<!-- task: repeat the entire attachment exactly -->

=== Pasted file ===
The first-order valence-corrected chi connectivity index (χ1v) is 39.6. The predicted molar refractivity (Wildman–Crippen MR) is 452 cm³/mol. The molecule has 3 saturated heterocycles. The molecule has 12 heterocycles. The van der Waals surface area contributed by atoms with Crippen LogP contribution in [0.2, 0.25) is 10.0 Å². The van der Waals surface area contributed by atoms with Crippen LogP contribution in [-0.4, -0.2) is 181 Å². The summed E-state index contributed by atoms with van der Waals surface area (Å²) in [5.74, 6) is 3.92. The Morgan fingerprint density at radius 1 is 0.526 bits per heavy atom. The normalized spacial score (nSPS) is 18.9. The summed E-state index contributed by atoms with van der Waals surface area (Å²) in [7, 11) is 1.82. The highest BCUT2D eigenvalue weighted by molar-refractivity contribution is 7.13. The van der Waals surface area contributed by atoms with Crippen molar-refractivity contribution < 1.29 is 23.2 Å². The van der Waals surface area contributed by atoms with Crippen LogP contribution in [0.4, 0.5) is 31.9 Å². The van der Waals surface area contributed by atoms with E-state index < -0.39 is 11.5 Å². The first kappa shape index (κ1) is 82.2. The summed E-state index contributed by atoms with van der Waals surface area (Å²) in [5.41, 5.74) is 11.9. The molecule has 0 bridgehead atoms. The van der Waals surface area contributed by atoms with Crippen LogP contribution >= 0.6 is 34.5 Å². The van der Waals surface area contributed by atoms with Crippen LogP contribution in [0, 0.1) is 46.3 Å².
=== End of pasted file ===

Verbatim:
The first-order valence-corrected chi connectivity index (χ1v) is 39.6. The predicted molar refractivity (Wildman–Crippen MR) is 452 cm³/mol. The molecule has 3 saturated heterocycles. The molecule has 12 heterocycles. The van der Waals surface area contributed by atoms with Crippen LogP contribution in [0.2, 0.25) is 10.0 Å². The van der Waals surface area contributed by atoms with Crippen LogP contribution in [-0.4, -0.2) is 181 Å². The summed E-state index contributed by atoms with van der Waals surface area (Å²) in [5.74, 6) is 3.92. The Morgan fingerprint density at radius 1 is 0.526 bits per heavy atom. The normalized spacial score (nSPS) is 18.9. The summed E-state index contributed by atoms with van der Waals surface area (Å²) in [7, 11) is 1.82. The highest BCUT2D eigenvalue weighted by molar-refractivity contribution is 7.13. The van der Waals surface area contributed by atoms with Crippen molar-refractivity contribution < 1.29 is 23.2 Å². The van der Waals surface area contributed by atoms with Crippen LogP contribution in [0.4, 0.5) is 31.9 Å². The van der Waals surface area contributed by atoms with E-state index < -0.39 is 11.5 Å². The first kappa shape index (κ1) is 82.2. The summed E-state index contributed by atoms with van der Waals surface area (Å²) in [5.41, 5.74) is 11.9. The molecule has 0 bridgehead atoms. The van der Waals surface area contributed by atoms with Crippen LogP contribution >= 0.6 is 34.5 Å². The van der Waals surface area contributed by atoms with Crippen LogP contribution in [0, 0.1) is 46.3 Å².